Last week, I explained that I was very interested in research on the Voyager Golden Record. After some deliberation and discussion with others, I'm now convinced that I'd like to focus on the topic of "cosmic messages in a bottle." Like my last blog post mentioned, the copies of this record contain a sampling of humanity, from a Chuck Berry's "Johnny B. Goode" to photos of a Soviet athlete at the 1972 Olympic Games. But it's been almost 40 years since the probes were launched. What would the next generation have to say about our world?
If you could send anything into space—a photo, a drawing, a video, a song, a short message—what would it be? Would you introduce yourself? Would you share something of cultural significance? Would you show a piece of history?
I think posing this question would be a great way to get others involved in the creation of this project, especially since society is creating more and more content (selfies, original music, blogs, tweets, etc.). Plus, most people would enjoy seeing their contributions in the show, I'd imagine.
I've also been pondering about what can be improved upon with regards to the record. Would it make sense to go digital? Could senses of smell, taste, and touch be represented, too? What other precautions could be taken to account for any unusual alien physiology? Some of these questions start to become very scientific, but it's helpful to bear these things in mind.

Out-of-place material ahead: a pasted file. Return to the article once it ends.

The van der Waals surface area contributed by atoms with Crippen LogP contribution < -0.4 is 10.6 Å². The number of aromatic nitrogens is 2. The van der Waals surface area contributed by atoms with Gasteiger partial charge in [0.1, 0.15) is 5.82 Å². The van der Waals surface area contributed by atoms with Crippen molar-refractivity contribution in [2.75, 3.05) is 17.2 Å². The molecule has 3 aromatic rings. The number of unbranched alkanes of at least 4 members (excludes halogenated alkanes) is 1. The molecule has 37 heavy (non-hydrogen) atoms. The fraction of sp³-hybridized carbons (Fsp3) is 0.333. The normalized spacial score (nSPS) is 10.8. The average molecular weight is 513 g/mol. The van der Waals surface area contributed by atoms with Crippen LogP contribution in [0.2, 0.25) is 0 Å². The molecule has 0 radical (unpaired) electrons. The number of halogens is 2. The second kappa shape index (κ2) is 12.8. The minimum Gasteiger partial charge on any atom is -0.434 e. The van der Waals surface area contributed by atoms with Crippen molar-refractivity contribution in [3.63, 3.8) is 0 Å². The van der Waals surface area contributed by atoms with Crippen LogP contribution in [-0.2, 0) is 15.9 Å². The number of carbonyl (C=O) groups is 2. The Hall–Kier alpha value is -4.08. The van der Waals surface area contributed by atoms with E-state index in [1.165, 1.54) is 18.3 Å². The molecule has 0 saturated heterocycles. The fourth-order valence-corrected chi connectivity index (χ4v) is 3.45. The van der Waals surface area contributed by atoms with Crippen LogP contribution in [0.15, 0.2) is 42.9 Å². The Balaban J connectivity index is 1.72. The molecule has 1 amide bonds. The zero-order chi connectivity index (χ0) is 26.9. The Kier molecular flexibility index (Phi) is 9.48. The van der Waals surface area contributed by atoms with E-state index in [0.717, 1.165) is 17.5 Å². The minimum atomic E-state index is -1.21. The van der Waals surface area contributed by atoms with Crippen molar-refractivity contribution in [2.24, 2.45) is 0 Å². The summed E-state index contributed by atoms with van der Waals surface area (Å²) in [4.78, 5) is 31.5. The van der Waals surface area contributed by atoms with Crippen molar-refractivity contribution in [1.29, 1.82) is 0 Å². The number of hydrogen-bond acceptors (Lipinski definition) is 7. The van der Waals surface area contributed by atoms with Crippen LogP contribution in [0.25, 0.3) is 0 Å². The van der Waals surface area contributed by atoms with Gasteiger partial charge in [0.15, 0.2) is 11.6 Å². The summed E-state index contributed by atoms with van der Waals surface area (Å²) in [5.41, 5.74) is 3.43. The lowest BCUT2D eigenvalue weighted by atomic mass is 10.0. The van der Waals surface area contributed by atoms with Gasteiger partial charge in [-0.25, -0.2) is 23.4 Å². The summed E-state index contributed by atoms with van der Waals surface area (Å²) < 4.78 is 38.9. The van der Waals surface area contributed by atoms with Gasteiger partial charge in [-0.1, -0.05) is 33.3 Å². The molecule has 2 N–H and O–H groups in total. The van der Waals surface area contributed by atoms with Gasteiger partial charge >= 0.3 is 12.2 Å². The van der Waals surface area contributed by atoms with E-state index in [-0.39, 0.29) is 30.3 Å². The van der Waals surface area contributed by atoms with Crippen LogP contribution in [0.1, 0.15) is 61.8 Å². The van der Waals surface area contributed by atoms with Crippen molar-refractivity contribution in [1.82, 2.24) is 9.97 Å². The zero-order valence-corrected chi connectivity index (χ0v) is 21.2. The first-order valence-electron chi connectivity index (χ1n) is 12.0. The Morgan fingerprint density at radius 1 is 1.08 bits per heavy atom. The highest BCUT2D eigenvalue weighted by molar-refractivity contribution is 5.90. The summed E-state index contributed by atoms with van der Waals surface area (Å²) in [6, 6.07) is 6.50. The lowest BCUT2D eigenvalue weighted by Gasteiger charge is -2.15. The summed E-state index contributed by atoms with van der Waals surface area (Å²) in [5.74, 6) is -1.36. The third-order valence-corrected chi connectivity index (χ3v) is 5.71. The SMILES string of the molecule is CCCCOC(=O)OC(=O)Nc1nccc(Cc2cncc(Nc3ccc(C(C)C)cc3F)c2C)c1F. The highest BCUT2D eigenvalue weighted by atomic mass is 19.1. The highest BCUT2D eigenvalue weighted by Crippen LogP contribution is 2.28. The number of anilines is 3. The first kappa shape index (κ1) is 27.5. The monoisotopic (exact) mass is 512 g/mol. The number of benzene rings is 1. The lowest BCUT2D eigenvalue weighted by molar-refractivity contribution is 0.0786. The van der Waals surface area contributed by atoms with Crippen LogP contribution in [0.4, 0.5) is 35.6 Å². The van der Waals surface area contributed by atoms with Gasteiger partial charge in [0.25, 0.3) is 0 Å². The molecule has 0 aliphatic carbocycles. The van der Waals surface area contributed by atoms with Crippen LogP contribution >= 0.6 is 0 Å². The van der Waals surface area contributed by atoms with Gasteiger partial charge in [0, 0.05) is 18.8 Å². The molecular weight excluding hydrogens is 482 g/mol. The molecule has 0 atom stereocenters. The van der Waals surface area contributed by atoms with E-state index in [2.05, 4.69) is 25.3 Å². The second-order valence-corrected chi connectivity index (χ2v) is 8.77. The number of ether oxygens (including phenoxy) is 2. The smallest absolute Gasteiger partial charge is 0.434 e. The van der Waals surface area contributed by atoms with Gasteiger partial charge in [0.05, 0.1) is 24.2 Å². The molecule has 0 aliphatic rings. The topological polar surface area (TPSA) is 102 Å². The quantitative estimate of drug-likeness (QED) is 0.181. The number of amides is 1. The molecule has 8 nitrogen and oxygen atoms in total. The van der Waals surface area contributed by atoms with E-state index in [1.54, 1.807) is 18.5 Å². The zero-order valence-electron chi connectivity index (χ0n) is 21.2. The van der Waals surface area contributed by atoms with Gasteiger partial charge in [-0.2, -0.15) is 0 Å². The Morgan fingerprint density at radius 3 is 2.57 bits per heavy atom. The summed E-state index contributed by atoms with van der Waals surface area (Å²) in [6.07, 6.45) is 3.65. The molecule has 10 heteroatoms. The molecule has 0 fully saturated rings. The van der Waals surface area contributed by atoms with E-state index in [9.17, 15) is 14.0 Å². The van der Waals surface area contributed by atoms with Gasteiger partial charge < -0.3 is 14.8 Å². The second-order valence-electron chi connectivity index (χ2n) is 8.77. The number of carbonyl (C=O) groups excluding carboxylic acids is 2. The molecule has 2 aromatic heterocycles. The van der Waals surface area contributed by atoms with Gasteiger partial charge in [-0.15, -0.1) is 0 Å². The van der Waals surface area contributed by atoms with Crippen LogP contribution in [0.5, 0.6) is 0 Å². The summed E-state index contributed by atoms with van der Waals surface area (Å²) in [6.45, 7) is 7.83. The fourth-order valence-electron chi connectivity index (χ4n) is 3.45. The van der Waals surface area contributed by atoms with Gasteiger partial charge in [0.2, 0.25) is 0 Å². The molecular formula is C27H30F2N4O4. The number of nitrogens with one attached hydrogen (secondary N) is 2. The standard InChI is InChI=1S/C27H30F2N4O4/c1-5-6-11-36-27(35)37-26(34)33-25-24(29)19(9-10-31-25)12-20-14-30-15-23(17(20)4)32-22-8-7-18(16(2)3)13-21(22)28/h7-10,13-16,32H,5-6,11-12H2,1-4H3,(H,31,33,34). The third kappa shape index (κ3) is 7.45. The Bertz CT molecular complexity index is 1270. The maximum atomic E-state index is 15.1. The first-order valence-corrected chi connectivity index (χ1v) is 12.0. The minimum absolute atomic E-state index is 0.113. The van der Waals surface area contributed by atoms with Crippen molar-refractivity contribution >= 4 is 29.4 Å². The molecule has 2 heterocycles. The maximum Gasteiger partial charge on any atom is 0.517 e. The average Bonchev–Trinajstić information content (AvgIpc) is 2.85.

I also read an interesting article about the Voyager probes' power sources. Apparently Plutonium-238 is running in short supply in the United States. If future missions are to take place, the government might need to reauthorize the production of the powerful element. It certainly has me thinking about the logistics that would come with sending out another "message in a bottle" into interstellar space.
Going forward, I'd like to reach out to as many people as I can about the topic, both professional and unprofessional. I've already talked with a few friends and family members about the concept, but I need to start figuring out what people would contribute. I also intend to begin drafting my thesis proposal, which will help solidify my plans. There's a lot to do, but committing to an idea is certainly a big step forward.
And now for something completely different. Just recently, the Hubble Space Telescope just discovered a galaxy that looks like a smiley face: